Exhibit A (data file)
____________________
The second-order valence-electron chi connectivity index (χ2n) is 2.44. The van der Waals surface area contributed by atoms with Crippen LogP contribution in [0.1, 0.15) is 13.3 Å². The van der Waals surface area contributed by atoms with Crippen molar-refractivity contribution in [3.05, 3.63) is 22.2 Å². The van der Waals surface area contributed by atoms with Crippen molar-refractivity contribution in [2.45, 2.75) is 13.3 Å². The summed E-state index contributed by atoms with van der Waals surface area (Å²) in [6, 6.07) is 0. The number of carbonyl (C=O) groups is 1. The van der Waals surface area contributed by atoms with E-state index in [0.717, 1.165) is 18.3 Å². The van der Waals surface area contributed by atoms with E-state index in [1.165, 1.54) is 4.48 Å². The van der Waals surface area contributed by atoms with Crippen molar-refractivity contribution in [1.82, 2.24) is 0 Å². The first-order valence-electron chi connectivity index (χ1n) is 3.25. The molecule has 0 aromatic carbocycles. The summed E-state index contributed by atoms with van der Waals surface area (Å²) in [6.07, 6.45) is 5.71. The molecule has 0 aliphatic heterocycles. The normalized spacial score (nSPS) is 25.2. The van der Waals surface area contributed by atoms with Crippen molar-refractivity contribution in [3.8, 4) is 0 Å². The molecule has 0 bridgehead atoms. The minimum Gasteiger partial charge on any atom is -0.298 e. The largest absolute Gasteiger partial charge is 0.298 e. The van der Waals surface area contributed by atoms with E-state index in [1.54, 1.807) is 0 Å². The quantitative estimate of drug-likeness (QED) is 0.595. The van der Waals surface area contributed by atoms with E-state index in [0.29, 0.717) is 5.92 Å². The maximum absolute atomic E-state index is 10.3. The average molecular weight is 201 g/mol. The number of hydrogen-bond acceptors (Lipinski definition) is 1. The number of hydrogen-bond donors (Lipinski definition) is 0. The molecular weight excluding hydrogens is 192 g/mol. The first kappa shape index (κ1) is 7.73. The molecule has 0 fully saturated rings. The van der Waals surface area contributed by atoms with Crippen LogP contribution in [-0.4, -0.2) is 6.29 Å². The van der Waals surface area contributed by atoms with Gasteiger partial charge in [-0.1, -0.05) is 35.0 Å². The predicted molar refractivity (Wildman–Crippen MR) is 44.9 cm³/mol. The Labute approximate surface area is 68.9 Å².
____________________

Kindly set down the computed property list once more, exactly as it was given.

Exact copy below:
The second-order valence-electron chi connectivity index (χ2n) is 2.44. The van der Waals surface area contributed by atoms with Crippen LogP contribution in [0.1, 0.15) is 13.3 Å². The van der Waals surface area contributed by atoms with Crippen molar-refractivity contribution in [3.05, 3.63) is 22.2 Å². The van der Waals surface area contributed by atoms with Crippen molar-refractivity contribution in [2.45, 2.75) is 13.3 Å². The summed E-state index contributed by atoms with van der Waals surface area (Å²) in [6, 6.07) is 0. The number of carbonyl (C=O) groups is 1. The van der Waals surface area contributed by atoms with E-state index in [0.717, 1.165) is 18.3 Å². The van der Waals surface area contributed by atoms with E-state index in [1.165, 1.54) is 4.48 Å². The van der Waals surface area contributed by atoms with Crippen molar-refractivity contribution in [1.82, 2.24) is 0 Å². The first-order valence-electron chi connectivity index (χ1n) is 3.25. The molecule has 0 aromatic carbocycles. The summed E-state index contributed by atoms with van der Waals surface area (Å²) in [6.07, 6.45) is 5.71. The molecule has 0 aliphatic heterocycles. The normalized spacial score (nSPS) is 25.2. The van der Waals surface area contributed by atoms with Crippen molar-refractivity contribution in [3.8, 4) is 0 Å². The molecule has 0 bridgehead atoms. The minimum Gasteiger partial charge on any atom is -0.298 e. The largest absolute Gasteiger partial charge is 0.298 e. The van der Waals surface area contributed by atoms with E-state index in [1.54, 1.807) is 0 Å². The quantitative estimate of drug-likeness (QED) is 0.595. The van der Waals surface area contributed by atoms with E-state index in [0.29, 0.717) is 5.92 Å². The maximum absolute atomic E-state index is 10.3. The average molecular weight is 201 g/mol. The number of hydrogen-bond acceptors (Lipinski definition) is 1. The number of hydrogen-bond donors (Lipinski definition) is 0. The molecular weight excluding hydrogens is 192 g/mol. The first kappa shape index (κ1) is 7.73. The molecule has 0 fully saturated rings. The van der Waals surface area contributed by atoms with Crippen LogP contribution in [-0.4, -0.2) is 6.29 Å². The van der Waals surface area contributed by atoms with Gasteiger partial charge in [-0.1, -0.05) is 35.0 Å². The predicted molar refractivity (Wildman–Crippen MR) is 44.9 cm³/mol. The Labute approximate surface area is 68.9 Å².